Articles by Bess Lovejoy

Pohl emphasized that killing rats was a civic duty, telling the Oregonian that “everyone in the city, rich and poor, should consider it his duty to exterminate rats.”

Women Who Shaped History

The Pioneering Health Officer Who Saved Portland From the Plague

Tasked with curbing a 1907 outbreak, Esther Pohl emphasized the importance of clean, vermin-free environments

One of 50 rooms in the Colonial Revival mansion in Rochester, New York, where George Eastman lived for 27 years.

Visit the Homes of America's Greatest Inventors

Within these walls, our nation's most brilliant tinkerers once ate, slept and imagined

Guanabara Bay at night, Rio de Janeiro.

11 Fun Facts About Rio

It’s more than beaches, favelas and that Duran Duran song

Photographer Joseph Michael explored the 30-million-year old limestone caves of New Zealand's North Island, a favored spot for glowworms, to create these dazzling long-exposure shots.

Captivating Long-Exposure Photos of New Zealand’s Glowworm Caves

These new shots show the otherworldly magic created by a carnivorous fungus gnat

A skull at Bolivia's Fiesta de las Ñatitas.

New Photo Book Explores Places the Dead Don’t Rest

From mossy burial caves to bone-filled churches, photographer Paul Koudounaris spent a dozen years documenting sites where the living and dead interact

Smithsonian Best Small Towns 2015

The 20 Best Small Towns to Visit in 2015

From sea to shining sea, our top picks for the most amazing American small towns to see this year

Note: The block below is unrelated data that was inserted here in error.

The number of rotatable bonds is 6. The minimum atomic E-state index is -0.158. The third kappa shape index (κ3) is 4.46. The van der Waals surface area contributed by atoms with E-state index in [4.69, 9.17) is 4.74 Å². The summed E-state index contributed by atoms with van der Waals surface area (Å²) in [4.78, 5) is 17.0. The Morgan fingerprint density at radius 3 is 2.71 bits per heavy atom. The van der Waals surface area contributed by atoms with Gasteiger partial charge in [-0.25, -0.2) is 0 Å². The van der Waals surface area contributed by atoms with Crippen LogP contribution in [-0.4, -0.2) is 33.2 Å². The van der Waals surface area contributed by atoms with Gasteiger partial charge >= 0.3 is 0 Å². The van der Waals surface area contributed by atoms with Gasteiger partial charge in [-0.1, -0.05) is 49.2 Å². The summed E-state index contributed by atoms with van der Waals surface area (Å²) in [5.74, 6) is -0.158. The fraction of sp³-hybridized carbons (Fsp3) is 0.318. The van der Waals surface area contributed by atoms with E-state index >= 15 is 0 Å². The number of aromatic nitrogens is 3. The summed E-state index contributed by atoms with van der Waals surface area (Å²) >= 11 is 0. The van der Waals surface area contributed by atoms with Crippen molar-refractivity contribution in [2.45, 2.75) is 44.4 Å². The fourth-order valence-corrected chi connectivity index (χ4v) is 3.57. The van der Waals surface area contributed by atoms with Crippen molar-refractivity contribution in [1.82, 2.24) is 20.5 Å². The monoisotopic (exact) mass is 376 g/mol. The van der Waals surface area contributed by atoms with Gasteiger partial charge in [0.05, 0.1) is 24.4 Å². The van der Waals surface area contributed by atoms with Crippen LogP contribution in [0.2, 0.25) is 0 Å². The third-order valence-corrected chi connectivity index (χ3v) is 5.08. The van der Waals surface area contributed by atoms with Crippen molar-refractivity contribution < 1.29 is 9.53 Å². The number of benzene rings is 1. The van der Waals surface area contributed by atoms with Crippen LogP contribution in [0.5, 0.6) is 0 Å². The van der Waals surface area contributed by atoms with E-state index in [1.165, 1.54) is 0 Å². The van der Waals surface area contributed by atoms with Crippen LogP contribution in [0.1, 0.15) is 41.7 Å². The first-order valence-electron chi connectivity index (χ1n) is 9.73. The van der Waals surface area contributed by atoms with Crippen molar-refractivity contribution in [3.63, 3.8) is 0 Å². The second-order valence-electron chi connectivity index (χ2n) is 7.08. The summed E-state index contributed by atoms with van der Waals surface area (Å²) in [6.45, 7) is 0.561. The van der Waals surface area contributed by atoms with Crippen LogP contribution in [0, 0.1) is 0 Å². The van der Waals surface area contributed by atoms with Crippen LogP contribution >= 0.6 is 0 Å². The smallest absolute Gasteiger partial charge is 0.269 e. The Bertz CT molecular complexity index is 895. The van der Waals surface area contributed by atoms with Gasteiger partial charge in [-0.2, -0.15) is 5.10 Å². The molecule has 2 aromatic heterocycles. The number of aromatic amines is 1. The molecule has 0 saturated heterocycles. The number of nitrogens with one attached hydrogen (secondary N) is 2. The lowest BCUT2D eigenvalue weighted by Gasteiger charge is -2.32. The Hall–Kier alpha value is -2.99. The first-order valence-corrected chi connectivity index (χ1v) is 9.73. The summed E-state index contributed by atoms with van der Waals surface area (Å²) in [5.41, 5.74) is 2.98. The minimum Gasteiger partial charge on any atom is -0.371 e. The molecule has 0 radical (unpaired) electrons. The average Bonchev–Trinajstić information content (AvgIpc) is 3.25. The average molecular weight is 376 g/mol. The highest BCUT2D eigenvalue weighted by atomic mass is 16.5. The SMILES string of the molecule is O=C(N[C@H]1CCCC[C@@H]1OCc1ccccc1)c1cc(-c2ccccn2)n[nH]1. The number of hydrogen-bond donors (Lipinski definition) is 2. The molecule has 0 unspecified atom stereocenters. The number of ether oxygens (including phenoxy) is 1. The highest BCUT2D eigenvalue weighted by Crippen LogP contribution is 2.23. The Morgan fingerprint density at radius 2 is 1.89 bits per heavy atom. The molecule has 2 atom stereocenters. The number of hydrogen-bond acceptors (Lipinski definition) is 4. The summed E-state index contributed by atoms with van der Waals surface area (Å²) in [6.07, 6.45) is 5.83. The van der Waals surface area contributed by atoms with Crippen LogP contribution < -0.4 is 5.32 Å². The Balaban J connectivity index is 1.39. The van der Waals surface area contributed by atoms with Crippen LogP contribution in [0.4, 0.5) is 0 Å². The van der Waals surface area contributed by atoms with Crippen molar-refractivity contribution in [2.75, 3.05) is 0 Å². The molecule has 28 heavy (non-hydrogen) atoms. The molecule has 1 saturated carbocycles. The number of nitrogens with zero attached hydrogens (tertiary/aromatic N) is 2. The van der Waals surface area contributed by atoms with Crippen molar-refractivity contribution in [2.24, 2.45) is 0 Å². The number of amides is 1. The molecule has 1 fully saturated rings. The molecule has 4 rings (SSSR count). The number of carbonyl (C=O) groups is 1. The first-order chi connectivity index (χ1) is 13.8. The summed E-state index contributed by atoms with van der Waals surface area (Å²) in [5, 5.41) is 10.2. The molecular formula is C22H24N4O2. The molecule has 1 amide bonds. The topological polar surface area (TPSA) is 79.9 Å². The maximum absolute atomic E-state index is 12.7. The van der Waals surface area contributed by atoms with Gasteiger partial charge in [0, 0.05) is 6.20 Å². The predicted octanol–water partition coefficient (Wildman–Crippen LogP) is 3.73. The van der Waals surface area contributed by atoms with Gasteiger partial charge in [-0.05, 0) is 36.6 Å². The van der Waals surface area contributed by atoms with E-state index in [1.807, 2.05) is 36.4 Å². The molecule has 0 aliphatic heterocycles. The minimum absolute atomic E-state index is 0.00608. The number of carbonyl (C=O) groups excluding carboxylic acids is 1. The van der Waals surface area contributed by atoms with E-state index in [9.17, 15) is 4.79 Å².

The ubiquitous shamrock has mythical origins.

No One Really Knows What a Shamrock Is

The three-leaf clover is what everyone wears, but what species is it?

The familiar SkyMall magazine on planes is now unfortunately bankrupt.

How SkyMall Captured a Moment of Technological and American History

The now-bankrupt catalog had a meteoric rise and fall

Parque Central in Old Havana, Cuba

Top Historic Sites to Visit in Cuba

Cuba is rich in history-laden spots—and a relaxed travel ban will make it easier for Americans to visit

Off for the Sabbot, circa 1927

The Photographer Who Ansel Adams Called the Anti-Christ

William Mortensen’s grotesque, retouched photos of celebrities were a far cry from the realism favored by the photography elite

Dr. Linda Hazzard’s Washington State Penitentiary mug shots.

The Doctor Who Starved Her Patients to Death

Linda Hazzard killed as many as a dozen people in the early 20th century, and they paid willingly for it

A shrine marking London's Cross Bones Graveyard.

Halloween

The London Graveyard That’s Become a Memorial for the City’s Seedier Past

Thousands of bodies from London’s first red light district are buried beneath a lot in the South Bank, an area under massive redevelopment

The Gory New York City Riot that Shaped American Medicine

Back before medical school was a respected place to be, New Yorkers raised up in protest over the doctors’ preference for cadavers for study

Old Medical College at 598 Telfair Street in March 1934.

Meet Grandison Harris, the Grave Robber Enslaved (and then Employed) By the Georgia Medical College

For 50 years, doctors-in-training learned anatomy from cadavers dug up by a former slave

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